All delegates gave a score of 8 or more out of 10 on the evaluation forms for enjoyment of the event, met expectations and resources available to take away.
The NICE food allergy guidelines and The RCPCH food allergy care pathway [3,6] were designed to improve knowledge and competencies of health professionals managing children with food allergies in order to improve patient care. We designed a one day course for dietitians consisting of 5 lectures and case study discussion that based session objectives on these national competencies. We have shown that dietitians’ knowledge of CMPA can be improved and retained by the delivery of a course in this format. Actual level of knowledge, perceived level of confidence and perceived knowledge all improved and knowledge was retained after one month. Satisfaction with the course was high and 75% achieved the required ≥90% to pass the post course assessment.
To our knowledge this is the first study looking at food allergy education for dietitians based on competencies, focusing on CMPA. The format was based on a survey of dietitians’ learning needs in the area of food allergies and intolerances . Other studies have looked at food allergy education for physicians; Springston et al.  designed an online ‘Food Allergy Comprehension Tool’ (FACT) which consisted of multiple choice questions (MCQs) and case studies. Their brief education tool significantly improved knowledge in some of the areas addressed, however this did not involve any face to face education and was not based on competencies as in our study. The WAO have produced online learning modules  on different allergy topics which can be accessed by any health care professionals, but are not particularly tailored towards the needs of dietitians. They also use case scenarios to educate the participant but there is no a formal method of assessment to show that participants have met designated competencies.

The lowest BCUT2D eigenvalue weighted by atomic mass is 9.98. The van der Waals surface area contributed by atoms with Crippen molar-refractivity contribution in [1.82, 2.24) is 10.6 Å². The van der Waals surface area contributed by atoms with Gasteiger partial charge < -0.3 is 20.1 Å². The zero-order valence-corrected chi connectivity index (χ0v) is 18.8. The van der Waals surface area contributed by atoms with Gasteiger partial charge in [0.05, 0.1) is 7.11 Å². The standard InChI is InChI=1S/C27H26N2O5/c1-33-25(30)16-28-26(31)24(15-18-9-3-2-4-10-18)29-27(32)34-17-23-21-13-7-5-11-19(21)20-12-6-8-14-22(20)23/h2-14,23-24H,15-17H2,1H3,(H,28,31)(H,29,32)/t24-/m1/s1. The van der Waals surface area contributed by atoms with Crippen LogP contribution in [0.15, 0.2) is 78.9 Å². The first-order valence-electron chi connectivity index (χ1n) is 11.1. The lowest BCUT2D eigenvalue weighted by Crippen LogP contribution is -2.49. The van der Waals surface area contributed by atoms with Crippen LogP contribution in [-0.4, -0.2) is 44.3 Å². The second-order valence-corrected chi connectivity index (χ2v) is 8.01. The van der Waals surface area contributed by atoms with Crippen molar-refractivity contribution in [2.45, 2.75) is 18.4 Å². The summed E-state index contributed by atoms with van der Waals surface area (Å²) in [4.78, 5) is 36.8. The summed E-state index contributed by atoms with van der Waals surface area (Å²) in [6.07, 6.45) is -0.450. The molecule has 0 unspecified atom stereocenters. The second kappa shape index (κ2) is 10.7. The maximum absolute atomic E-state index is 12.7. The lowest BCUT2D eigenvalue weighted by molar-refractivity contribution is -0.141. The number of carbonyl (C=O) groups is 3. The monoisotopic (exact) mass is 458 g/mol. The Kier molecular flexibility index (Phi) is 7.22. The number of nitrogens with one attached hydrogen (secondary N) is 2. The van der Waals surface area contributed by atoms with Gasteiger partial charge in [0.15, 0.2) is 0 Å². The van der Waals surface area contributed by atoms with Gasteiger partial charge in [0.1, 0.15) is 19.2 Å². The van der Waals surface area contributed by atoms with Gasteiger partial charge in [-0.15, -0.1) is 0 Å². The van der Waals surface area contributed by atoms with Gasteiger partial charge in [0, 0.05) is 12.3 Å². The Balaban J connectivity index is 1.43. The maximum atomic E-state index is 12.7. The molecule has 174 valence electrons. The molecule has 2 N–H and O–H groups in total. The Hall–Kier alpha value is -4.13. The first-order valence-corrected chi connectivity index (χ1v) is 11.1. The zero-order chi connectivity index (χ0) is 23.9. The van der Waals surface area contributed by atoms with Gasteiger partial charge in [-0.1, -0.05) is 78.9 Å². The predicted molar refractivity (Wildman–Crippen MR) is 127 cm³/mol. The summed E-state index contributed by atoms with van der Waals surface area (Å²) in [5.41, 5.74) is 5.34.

Yu et al.  designed a one hour food allergy education programme for primary care physicians caring for teenagers and adults in the US. They based their program on lectures and a practical demonstration in a similar way to ours although much shorter in length. That study showed that knowledge could be improved using this approach. An intensive ‘boot camp’ format for residents and fellows in training is described by Elizalde et al. , where knowledge was assessed before and after the education sessions for six participants. Although they had a small sample size, a significant improvement in knowledge was shown from educating this group in this way. Similarly Swan et al.  also showed that knowledge could be improved by the delivery of a one day study day to health professionals by the assessment of knowledge before and at the end of the day.